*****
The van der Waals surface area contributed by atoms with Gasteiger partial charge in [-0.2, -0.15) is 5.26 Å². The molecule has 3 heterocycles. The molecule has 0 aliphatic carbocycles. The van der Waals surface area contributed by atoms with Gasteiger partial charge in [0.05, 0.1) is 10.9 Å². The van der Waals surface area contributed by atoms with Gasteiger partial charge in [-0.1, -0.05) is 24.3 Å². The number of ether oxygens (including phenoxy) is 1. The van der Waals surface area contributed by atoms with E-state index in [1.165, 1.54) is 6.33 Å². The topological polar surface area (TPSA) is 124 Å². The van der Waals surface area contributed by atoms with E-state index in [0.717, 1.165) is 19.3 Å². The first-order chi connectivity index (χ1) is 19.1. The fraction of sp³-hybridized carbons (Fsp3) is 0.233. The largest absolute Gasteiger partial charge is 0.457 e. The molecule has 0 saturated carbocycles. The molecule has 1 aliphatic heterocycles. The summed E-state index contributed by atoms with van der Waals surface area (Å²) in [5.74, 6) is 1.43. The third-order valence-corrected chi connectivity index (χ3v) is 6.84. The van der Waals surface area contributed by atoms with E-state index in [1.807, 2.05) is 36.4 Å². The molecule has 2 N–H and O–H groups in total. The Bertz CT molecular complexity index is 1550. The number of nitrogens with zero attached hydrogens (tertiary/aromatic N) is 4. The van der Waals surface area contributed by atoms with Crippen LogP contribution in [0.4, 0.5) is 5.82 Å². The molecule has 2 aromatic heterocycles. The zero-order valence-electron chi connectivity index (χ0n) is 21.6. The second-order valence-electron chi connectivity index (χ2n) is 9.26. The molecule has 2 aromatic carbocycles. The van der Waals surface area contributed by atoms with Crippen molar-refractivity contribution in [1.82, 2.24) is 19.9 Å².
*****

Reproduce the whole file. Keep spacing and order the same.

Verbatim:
The van der Waals surface area contributed by atoms with Gasteiger partial charge in [-0.2, -0.15) is 5.26 Å². The molecule has 3 heterocycles. The molecule has 0 aliphatic carbocycles. The van der Waals surface area contributed by atoms with Gasteiger partial charge in [0.05, 0.1) is 10.9 Å². The van der Waals surface area contributed by atoms with Gasteiger partial charge in [-0.1, -0.05) is 24.3 Å². The number of ether oxygens (including phenoxy) is 1. The van der Waals surface area contributed by atoms with E-state index in [1.165, 1.54) is 6.33 Å². The topological polar surface area (TPSA) is 124 Å². The van der Waals surface area contributed by atoms with E-state index in [0.717, 1.165) is 19.3 Å². The first-order chi connectivity index (χ1) is 19.1. The fraction of sp³-hybridized carbons (Fsp3) is 0.233. The largest absolute Gasteiger partial charge is 0.457 e. The molecule has 0 saturated carbocycles. The molecule has 1 aliphatic heterocycles. The summed E-state index contributed by atoms with van der Waals surface area (Å²) in [5.74, 6) is 1.43. The third-order valence-corrected chi connectivity index (χ3v) is 6.84. The van der Waals surface area contributed by atoms with E-state index in [1.807, 2.05) is 36.4 Å². The molecule has 2 N–H and O–H groups in total. The Bertz CT molecular complexity index is 1550. The number of nitrogens with zero attached hydrogens (tertiary/aromatic N) is 4. The van der Waals surface area contributed by atoms with Crippen LogP contribution in [0.4, 0.5) is 5.82 Å². The molecule has 2 aromatic heterocycles. The zero-order valence-electron chi connectivity index (χ0n) is 21.6. The second-order valence-electron chi connectivity index (χ2n) is 9.26. The molecule has 2 aromatic carbocycles. The van der Waals surface area contributed by atoms with Crippen molar-refractivity contribution in [1.82, 2.24) is 19.9 Å².